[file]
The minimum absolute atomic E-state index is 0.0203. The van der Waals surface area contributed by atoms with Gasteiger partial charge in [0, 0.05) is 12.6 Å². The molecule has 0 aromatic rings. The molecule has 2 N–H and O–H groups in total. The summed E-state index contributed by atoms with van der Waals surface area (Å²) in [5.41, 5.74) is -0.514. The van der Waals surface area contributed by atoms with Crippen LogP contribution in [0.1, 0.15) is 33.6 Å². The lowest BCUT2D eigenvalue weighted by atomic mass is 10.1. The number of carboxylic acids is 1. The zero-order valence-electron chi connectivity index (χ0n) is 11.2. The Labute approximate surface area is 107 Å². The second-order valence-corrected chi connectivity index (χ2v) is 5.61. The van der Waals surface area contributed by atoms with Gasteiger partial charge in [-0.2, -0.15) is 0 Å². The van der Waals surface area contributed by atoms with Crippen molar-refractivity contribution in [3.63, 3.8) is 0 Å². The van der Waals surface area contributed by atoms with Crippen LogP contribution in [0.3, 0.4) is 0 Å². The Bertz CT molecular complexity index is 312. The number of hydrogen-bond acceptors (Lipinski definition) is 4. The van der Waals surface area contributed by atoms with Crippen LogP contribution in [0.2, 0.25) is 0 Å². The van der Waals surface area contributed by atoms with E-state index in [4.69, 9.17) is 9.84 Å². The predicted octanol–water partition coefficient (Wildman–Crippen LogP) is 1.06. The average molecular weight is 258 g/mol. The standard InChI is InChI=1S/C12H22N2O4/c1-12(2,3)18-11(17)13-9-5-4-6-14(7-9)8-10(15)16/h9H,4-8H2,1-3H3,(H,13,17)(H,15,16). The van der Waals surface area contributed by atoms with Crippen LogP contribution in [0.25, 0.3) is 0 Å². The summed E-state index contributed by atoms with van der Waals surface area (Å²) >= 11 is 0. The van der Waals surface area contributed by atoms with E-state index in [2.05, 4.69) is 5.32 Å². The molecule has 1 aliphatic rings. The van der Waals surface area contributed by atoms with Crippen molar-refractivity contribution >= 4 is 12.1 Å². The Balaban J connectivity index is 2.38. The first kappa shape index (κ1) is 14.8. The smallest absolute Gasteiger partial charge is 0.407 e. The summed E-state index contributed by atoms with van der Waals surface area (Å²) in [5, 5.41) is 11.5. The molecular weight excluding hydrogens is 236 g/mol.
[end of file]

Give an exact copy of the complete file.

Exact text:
The minimum absolute atomic E-state index is 0.0203. The van der Waals surface area contributed by atoms with Gasteiger partial charge in [0, 0.05) is 12.6 Å². The molecule has 0 aromatic rings. The molecule has 2 N–H and O–H groups in total. The summed E-state index contributed by atoms with van der Waals surface area (Å²) in [5.41, 5.74) is -0.514. The van der Waals surface area contributed by atoms with Crippen LogP contribution in [0.1, 0.15) is 33.6 Å². The lowest BCUT2D eigenvalue weighted by atomic mass is 10.1. The number of carboxylic acids is 1. The zero-order valence-electron chi connectivity index (χ0n) is 11.2. The Labute approximate surface area is 107 Å². The second-order valence-corrected chi connectivity index (χ2v) is 5.61. The van der Waals surface area contributed by atoms with Gasteiger partial charge in [-0.2, -0.15) is 0 Å². The van der Waals surface area contributed by atoms with Crippen molar-refractivity contribution in [3.63, 3.8) is 0 Å². The van der Waals surface area contributed by atoms with Crippen LogP contribution in [0.3, 0.4) is 0 Å². The Bertz CT molecular complexity index is 312. The number of hydrogen-bond acceptors (Lipinski definition) is 4. The van der Waals surface area contributed by atoms with Crippen LogP contribution in [0.2, 0.25) is 0 Å². The van der Waals surface area contributed by atoms with E-state index in [4.69, 9.17) is 9.84 Å². The predicted octanol–water partition coefficient (Wildman–Crippen LogP) is 1.06. The average molecular weight is 258 g/mol. The standard InChI is InChI=1S/C12H22N2O4/c1-12(2,3)18-11(17)13-9-5-4-6-14(7-9)8-10(15)16/h9H,4-8H2,1-3H3,(H,13,17)(H,15,16). The van der Waals surface area contributed by atoms with Crippen LogP contribution in [0.25, 0.3) is 0 Å². The summed E-state index contributed by atoms with van der Waals surface area (Å²) >= 11 is 0. The van der Waals surface area contributed by atoms with E-state index in [2.05, 4.69) is 5.32 Å². The molecule has 1 aliphatic rings. The van der Waals surface area contributed by atoms with Crippen molar-refractivity contribution >= 4 is 12.1 Å². The Balaban J connectivity index is 2.38. The first kappa shape index (κ1) is 14.8. The smallest absolute Gasteiger partial charge is 0.407 e. The summed E-state index contributed by atoms with van der Waals surface area (Å²) in [5, 5.41) is 11.5. The molecular weight excluding hydrogens is 236 g/mol.